The difference in the way we treat girls and boys begins at a young age. Girls are typically given dolls or encouraged to play house, while we give boys Legos and blocks to build with. According to the US department of Commerce, women filled 47% of all US jobs in 2015 but only held 24% of the science, technology, engineering, and math jobs. If we begin to be more mindful about the subtle messages we send, we can start to change the script. With more thoughtful compliments our girls will grow up less concerned with what they look like and have more time to focus on everything else they bring to the world. We don’t need to stop communicating to girls they are pretty - but rather emphasize the fact that they are so much more than that.


Casey Hardigan was born and raised on Cape Cod, Massachusetts. She moved to Atlanta in 2013 where she discovered her passion for teaching and Early Childhood Education. She received her Montessori teacher certification with the Pan American Montessori Society and began working at the Suzuki School as a preschool teacher. She is now the Assistant Director at the Suzuki School Ponce City Market campus.

The Suzuki Experience — Teacher Spotlight on Ms. Dorian Lumpkin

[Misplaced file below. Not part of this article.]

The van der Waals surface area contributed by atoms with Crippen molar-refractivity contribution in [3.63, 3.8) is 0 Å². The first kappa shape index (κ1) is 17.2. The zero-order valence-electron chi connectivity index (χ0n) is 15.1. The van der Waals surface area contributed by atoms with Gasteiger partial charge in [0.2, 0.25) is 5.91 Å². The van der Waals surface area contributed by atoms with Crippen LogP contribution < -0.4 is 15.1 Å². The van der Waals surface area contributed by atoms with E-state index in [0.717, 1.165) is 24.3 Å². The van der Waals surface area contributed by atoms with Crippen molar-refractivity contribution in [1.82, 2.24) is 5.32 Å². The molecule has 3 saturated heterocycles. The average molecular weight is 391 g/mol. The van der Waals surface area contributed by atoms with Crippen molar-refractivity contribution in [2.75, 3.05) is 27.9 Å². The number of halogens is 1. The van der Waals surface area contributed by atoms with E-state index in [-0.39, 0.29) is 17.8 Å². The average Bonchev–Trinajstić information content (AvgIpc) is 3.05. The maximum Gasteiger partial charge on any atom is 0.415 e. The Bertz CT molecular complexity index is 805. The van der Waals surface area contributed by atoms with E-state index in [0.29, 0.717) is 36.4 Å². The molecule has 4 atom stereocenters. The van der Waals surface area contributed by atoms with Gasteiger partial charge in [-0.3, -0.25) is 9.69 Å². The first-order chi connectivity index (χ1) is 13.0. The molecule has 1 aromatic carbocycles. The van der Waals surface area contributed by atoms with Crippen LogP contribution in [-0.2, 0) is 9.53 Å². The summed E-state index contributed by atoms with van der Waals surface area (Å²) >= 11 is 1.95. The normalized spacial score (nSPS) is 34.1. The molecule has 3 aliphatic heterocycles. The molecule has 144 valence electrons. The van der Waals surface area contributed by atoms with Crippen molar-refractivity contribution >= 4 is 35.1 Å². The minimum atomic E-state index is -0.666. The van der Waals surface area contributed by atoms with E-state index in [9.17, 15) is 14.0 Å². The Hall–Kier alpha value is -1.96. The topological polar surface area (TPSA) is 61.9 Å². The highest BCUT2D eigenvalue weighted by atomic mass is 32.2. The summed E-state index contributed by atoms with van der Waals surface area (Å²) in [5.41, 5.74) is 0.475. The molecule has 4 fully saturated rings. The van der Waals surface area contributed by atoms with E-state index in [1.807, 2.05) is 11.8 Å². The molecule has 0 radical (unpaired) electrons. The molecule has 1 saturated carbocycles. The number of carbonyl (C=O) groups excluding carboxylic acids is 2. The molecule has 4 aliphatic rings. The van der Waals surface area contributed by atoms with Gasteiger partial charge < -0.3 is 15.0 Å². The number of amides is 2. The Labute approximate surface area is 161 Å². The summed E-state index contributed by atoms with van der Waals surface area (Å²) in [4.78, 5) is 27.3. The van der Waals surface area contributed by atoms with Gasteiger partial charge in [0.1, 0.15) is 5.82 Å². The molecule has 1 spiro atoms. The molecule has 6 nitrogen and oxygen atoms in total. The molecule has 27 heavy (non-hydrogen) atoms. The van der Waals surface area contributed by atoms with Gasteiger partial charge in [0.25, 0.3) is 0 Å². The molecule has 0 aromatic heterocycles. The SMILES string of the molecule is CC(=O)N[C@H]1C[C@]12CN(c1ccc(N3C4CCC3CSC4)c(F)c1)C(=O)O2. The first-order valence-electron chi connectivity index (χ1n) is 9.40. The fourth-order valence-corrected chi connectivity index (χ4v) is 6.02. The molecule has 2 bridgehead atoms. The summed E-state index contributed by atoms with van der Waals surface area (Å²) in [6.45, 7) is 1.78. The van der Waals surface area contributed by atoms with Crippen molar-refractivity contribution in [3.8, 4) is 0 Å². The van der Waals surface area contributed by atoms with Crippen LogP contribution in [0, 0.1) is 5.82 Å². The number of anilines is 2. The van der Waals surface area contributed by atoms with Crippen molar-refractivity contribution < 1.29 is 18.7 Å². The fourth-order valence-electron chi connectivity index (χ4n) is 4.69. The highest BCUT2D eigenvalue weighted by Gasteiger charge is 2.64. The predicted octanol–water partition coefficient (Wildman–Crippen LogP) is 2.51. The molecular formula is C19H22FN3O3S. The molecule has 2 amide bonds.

The Suzuki School’s number one priority is to create an environment where children can learn and grow academically, socially and emotionally. We foster leadership and responsibility among our students and encourage curiosity and independence. Of course, we wouldn’t be able to do any of this without our amazing teachers and associates. That’s why we specifically seek and hire educators who enjoy teaching young children and consider it a long-term career path. At Suzuki, our staff is passionate, encouraging, collaborative and prepared—every day—to make a difference in children’s lives and help develop their growing minds. And we wouldn’t have it any other way.

Extraordinary Educators.

All of our teachers are an integral part of the Suzuki team and truly make a difference in the school and their communities. We take pride in their excitement and passion for early childhood education, and their genuine interest in whole child development.


Ms. Dorian Lumpkin is one of these essential and exceptional team members.

Ms. Lumpkin became a teacher after obtaining her Psychology degree and realizing she wanted to be a positive influence on children. She also attended a Montessori school as a child, and appreciated the learning structure and style — an appreciation that ultimately led her to us.